The human body is comprised of a large collection of diverse cell types, each providing a specialized and context-specific function. The establishment and maintenance of a cell's identity is largely driven by chromatin structure. Novel genomic tools, such as ATAC-seq, enable highly multiplexed readout of regulatory and functional elements in the genome; however, these approaches only infer the chromatin structure and regulation but do not capture how the structural architecture of the genome is related to regulation and function. Here, we propose to leverage the existing expertise between the Chen and Buenrostro labs by combining fluorescent in situ sequencing, super-resolution microscopy, and ATAC-seq to develop and validate in situ ATAC-seq and ATAC-ExSeq, novel technologies that directly sequence genomic regulatory elements within the context of the 3D architecture of the genome. Our approach will involve the development of molecular biology protocols in conjunction with complementary hardware and software platforms. We will utilize these technologies to characterize the structural organization of the epigenome as well as explore multi-modal in situ assays for transcription factor binding and RNA co-localization. These in situ technologies will represent a fundamentally new and enabling capability for studying chromatin architecture and single-cell epigenomics.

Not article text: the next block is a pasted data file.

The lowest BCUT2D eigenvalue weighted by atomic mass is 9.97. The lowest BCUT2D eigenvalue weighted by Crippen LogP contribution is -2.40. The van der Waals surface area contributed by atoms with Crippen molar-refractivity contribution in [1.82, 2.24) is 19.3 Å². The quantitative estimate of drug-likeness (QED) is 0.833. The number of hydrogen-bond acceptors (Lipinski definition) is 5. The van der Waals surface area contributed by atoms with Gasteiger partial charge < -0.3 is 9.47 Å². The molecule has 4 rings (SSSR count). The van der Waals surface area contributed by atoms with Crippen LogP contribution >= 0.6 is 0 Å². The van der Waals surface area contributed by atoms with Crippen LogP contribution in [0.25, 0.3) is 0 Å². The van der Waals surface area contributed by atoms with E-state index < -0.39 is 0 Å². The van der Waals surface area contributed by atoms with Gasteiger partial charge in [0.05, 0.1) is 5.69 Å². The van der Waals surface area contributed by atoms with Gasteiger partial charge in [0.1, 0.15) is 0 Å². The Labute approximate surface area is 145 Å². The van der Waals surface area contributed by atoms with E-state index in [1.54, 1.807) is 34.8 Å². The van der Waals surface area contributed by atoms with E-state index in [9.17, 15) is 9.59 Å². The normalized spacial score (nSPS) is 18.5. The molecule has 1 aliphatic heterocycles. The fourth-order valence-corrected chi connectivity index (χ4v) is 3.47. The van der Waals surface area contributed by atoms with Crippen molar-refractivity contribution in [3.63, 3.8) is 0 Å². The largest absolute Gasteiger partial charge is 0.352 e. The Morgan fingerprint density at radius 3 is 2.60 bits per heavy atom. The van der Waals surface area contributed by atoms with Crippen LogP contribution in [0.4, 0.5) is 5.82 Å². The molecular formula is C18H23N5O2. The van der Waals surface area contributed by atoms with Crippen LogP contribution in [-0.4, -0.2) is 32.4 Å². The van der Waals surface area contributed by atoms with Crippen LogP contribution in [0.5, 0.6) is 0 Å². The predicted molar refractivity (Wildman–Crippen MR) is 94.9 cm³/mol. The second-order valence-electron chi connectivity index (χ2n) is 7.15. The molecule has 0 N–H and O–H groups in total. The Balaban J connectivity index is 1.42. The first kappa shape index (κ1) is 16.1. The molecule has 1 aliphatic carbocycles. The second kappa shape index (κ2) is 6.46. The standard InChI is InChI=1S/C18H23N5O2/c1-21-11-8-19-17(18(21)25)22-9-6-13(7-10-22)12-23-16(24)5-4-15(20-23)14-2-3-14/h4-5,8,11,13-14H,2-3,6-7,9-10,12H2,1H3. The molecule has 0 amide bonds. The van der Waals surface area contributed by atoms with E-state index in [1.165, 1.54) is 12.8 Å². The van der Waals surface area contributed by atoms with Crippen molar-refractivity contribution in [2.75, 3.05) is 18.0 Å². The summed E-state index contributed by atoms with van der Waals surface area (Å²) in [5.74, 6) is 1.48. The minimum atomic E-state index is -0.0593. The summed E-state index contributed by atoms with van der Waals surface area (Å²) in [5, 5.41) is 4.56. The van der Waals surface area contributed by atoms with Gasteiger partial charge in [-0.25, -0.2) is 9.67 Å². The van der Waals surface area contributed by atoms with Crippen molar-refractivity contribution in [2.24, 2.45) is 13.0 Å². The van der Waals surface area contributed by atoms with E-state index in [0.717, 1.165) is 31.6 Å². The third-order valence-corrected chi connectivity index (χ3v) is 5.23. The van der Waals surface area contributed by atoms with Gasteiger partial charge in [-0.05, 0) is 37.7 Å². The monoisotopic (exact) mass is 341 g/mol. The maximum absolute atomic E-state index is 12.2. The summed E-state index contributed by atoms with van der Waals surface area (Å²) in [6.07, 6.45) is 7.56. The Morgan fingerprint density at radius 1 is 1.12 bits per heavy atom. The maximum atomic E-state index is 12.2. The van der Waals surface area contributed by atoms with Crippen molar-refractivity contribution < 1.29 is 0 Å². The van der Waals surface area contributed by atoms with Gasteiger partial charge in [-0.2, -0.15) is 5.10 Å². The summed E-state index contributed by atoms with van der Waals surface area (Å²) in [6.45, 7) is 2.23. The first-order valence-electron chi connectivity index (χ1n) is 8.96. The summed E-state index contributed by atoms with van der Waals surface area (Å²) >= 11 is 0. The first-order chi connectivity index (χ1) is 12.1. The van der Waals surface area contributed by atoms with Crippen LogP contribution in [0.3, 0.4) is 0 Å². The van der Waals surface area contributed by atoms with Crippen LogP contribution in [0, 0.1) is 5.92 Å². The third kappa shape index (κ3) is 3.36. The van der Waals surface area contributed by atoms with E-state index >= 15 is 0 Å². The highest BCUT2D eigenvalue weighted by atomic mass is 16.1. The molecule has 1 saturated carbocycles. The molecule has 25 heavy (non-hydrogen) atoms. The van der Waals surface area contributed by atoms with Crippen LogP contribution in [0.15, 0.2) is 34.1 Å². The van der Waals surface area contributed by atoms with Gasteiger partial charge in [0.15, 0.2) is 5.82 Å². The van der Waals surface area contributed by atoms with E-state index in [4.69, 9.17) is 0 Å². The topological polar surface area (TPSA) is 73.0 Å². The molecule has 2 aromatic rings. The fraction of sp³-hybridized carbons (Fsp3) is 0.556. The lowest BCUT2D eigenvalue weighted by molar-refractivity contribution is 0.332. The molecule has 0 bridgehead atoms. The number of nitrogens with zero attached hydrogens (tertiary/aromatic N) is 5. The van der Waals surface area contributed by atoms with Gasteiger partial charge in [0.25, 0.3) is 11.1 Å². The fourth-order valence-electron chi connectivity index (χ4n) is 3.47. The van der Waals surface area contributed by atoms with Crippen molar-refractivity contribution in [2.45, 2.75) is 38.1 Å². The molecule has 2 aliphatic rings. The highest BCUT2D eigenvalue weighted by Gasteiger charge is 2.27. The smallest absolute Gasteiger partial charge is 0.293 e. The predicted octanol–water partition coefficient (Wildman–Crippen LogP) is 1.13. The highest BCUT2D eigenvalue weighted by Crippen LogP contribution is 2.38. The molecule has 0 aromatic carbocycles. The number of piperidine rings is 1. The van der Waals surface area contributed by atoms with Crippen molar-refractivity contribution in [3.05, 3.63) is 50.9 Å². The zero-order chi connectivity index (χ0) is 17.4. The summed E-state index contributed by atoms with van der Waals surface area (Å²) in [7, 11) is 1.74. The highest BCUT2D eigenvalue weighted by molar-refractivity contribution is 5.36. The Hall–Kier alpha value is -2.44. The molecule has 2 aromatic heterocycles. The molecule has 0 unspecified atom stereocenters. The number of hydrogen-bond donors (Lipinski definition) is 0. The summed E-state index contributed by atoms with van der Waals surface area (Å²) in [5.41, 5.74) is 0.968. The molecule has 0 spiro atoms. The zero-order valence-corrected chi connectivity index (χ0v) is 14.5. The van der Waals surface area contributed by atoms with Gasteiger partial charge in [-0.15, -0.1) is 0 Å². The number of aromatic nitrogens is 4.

Current methods used to study the epigenome, the structure and modifications of DNA that regulate our genes, lack the ability to link spatial context of the epigenome with regulatory the development and role of cells in health and disease. This proposal aims to develop ATAC-ExSeq, a novel technology that has the ability to directly sequence genomic regulatory elements within the context of the 3D architecture of the genome, to gain insights into the fundamental biology of how the genome is regulated and organized. These novel tools will allow us to probe and develop hypotheses of how changes in the epigenome lead to specific changes in normal and disease cell types, which can help guide the direction of therapeutics that intervene in disease progression. elements that define